Should Determination of Treatment of a Mentally Ill Person Be a Matter of Medical or Legal Judgement ?
In In re Gail F., 365 Ill. App. 3d 439, 446, 849 N.E.2d 448, 302 Ill. Dec. 656 (2006) the State petitioned for the administration of 12 medications.
The treating psychiatrist offered testimony regarding only 10 of those medications.
The court, however, authorized the administration of all 12 medications.
On appeal, both parties agreed that this was error.
The State, however, argued that the lack of evidence affected only the approval of the 2 medications and that the order could be modified to authorize the 10 medications that were supported by testimony.
The Court rejected that argument.
The lack of evidence on all petitioned-for medications was fatal to the entire petition. See Gail F., 365 Ill. App. 3d at 447.
The Court reasoned that a modification of the treatment plan embodied in the petition must be a matter of medical judgment, not legal:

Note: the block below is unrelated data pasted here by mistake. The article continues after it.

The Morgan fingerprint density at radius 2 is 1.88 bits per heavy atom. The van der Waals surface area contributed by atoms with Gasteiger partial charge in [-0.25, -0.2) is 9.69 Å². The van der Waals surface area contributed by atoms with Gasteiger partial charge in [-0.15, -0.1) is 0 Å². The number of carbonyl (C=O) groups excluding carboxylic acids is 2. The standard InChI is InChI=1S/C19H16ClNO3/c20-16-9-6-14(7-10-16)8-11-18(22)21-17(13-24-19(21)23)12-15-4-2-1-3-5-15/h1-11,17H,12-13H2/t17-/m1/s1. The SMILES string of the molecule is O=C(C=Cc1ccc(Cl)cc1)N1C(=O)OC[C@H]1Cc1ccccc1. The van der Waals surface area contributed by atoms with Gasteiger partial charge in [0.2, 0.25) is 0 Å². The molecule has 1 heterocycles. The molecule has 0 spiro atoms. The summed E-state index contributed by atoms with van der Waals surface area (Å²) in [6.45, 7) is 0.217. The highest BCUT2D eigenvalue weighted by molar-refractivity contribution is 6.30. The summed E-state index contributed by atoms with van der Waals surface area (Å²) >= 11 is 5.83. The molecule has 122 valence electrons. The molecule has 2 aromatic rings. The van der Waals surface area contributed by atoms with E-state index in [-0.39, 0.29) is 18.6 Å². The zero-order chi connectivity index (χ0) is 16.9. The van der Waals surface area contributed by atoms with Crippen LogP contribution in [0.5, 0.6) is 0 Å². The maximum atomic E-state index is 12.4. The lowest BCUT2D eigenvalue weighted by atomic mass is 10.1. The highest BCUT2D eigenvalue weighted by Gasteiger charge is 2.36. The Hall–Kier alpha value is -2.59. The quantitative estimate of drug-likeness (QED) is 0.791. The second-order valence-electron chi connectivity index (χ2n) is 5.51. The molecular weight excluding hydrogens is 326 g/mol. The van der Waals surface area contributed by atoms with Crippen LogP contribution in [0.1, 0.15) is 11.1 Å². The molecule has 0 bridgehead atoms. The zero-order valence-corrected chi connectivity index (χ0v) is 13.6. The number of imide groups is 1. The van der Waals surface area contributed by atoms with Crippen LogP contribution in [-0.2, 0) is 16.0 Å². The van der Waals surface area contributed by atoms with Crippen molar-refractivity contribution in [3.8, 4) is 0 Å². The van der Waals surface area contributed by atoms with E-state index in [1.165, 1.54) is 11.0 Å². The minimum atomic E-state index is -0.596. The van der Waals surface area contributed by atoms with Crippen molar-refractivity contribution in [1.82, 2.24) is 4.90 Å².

"'As this court has recognized, the diagnosis and treatment of mental health disorders is a "'highly specialized area of medicine which is better left to the experts.'"
Indeed, section 2-107.1 vests the physician authorized to administer the involuntary treatment "complete discretion" not to administer the treatment.
It is thus not for the trial court or the jury to "develop a course of treatment and then dictate that course to the treating physician. That would constitute role reversal."
In the words of amici curiae, allowing the layperson jury to determine which of the various medications should be involuntarily administered "dangerously approaches the practice of medicine."' Gail F., 365 Ill. App. 3d at 447, quoting In re Mary Ann P., 202 Ill. 2d 393, 406, 781 N.E.2d 237, 269 Ill. Dec. 440 (2002).